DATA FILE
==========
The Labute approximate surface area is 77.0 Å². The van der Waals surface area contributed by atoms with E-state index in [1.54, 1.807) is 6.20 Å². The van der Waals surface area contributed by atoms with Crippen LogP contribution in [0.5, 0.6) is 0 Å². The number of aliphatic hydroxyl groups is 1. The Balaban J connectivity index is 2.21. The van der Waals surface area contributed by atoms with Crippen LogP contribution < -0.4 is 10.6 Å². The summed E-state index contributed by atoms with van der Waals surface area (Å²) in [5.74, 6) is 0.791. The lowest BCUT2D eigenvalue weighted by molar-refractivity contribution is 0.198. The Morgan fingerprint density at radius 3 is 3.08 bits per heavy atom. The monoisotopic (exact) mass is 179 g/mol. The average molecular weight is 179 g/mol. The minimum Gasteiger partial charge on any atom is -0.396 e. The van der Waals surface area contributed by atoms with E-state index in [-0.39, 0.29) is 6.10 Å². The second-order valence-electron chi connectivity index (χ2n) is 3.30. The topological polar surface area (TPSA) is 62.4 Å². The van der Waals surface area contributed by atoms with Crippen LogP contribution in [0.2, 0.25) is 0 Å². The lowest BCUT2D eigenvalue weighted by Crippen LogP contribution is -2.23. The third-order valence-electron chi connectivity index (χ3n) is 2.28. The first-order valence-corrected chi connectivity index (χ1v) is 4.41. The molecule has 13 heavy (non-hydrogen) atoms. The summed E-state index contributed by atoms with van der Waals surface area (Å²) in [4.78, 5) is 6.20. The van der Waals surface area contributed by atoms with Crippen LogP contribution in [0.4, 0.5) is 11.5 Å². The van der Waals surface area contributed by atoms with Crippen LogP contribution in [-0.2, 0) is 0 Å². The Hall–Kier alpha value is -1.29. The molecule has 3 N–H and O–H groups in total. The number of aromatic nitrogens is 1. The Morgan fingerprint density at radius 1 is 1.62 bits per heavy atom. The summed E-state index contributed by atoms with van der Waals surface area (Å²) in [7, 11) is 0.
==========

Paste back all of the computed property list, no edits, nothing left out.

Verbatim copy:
The Labute approximate surface area is 77.0 Å². The van der Waals surface area contributed by atoms with E-state index in [1.54, 1.807) is 6.20 Å². The van der Waals surface area contributed by atoms with Crippen LogP contribution in [0.5, 0.6) is 0 Å². The number of aliphatic hydroxyl groups is 1. The Balaban J connectivity index is 2.21. The van der Waals surface area contributed by atoms with Crippen LogP contribution < -0.4 is 10.6 Å². The summed E-state index contributed by atoms with van der Waals surface area (Å²) in [5.74, 6) is 0.791. The lowest BCUT2D eigenvalue weighted by molar-refractivity contribution is 0.198. The Morgan fingerprint density at radius 3 is 3.08 bits per heavy atom. The monoisotopic (exact) mass is 179 g/mol. The average molecular weight is 179 g/mol. The minimum Gasteiger partial charge on any atom is -0.396 e. The van der Waals surface area contributed by atoms with E-state index in [-0.39, 0.29) is 6.10 Å². The second-order valence-electron chi connectivity index (χ2n) is 3.30. The topological polar surface area (TPSA) is 62.4 Å². The van der Waals surface area contributed by atoms with Crippen LogP contribution in [0.2, 0.25) is 0 Å². The lowest BCUT2D eigenvalue weighted by Crippen LogP contribution is -2.23. The third-order valence-electron chi connectivity index (χ3n) is 2.28. The first-order valence-corrected chi connectivity index (χ1v) is 4.41. The molecule has 13 heavy (non-hydrogen) atoms. The summed E-state index contributed by atoms with van der Waals surface area (Å²) in [4.78, 5) is 6.20. The van der Waals surface area contributed by atoms with Crippen LogP contribution in [0.4, 0.5) is 11.5 Å². The van der Waals surface area contributed by atoms with Crippen LogP contribution in [-0.2, 0) is 0 Å². The Hall–Kier alpha value is -1.29. The molecule has 3 N–H and O–H groups in total. The number of aromatic nitrogens is 1. The Morgan fingerprint density at radius 1 is 1.62 bits per heavy atom. The summed E-state index contributed by atoms with van der Waals surface area (Å²) in [7, 11) is 0.